4. Steven Chu: A Nobel Prize winning physicist, who won the aforementioned award as the result of his groundbreaking work in laser cooling technologies, Chu is the current Secretary of Energy of the United States. Chu’s current focus as Energy Secretary is largely on the development of alternative fuel technologies, with particular attention to the possibilities of a “glucose economy,” wherein the various byproducts of sugar might be cultivated and used as fuel on a scale large enough to power the modern world. Chu’s vision, precision, and commitment to excellence might just set the tone for new technologies to come.

5. I.M. Pei: Considered one of the masters of modern architecture, Pei is responsible for designing such iconic buildings as the Bank of China building in Hong Kong, the Louvre Pyramid, the Rock & Roll Hall of Fame, and Boston’s Hancock Tower. With his work firmly ensconced as part of the backdrop for many world-class cities, Pei’s work has been an unmistakably powerful influence on art and architecture around the globe.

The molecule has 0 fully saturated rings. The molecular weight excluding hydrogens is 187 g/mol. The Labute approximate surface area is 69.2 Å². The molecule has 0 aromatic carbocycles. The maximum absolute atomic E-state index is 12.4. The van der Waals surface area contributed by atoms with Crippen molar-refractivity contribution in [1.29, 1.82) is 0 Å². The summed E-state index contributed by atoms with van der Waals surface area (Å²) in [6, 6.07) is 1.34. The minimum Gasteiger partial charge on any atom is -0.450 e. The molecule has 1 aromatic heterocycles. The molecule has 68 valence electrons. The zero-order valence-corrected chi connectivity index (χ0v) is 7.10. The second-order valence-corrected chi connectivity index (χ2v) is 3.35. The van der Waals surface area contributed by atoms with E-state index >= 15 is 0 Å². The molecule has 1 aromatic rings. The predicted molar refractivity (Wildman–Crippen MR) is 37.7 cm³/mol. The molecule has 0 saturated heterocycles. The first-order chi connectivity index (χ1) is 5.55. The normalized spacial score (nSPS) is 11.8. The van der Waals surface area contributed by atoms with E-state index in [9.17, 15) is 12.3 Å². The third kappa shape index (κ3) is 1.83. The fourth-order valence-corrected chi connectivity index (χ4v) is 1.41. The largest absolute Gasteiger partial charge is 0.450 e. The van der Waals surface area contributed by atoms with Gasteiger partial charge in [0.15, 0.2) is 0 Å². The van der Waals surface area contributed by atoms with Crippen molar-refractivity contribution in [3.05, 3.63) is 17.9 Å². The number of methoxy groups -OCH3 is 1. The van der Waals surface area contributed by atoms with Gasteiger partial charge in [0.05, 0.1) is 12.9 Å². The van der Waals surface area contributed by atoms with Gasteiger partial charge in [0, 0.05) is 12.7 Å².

Louise Baker is a freelance author and journalist. She currently writes about online degrees for Zen College Life, where she most recently ranked the top online colleges.

July 19, 2010

Written by C.N.

Harmony and Community in Yosemite

My family and I recently got back from our three week vacation to see family, friends, and sites in California. Our original plans actually involved camping out at the Grand Canyon and driving through Arizona but after the state passed their law to crack down on unauthorized immigrants through racial profiling, we joined the boycott and changed our plans to drive through California instead.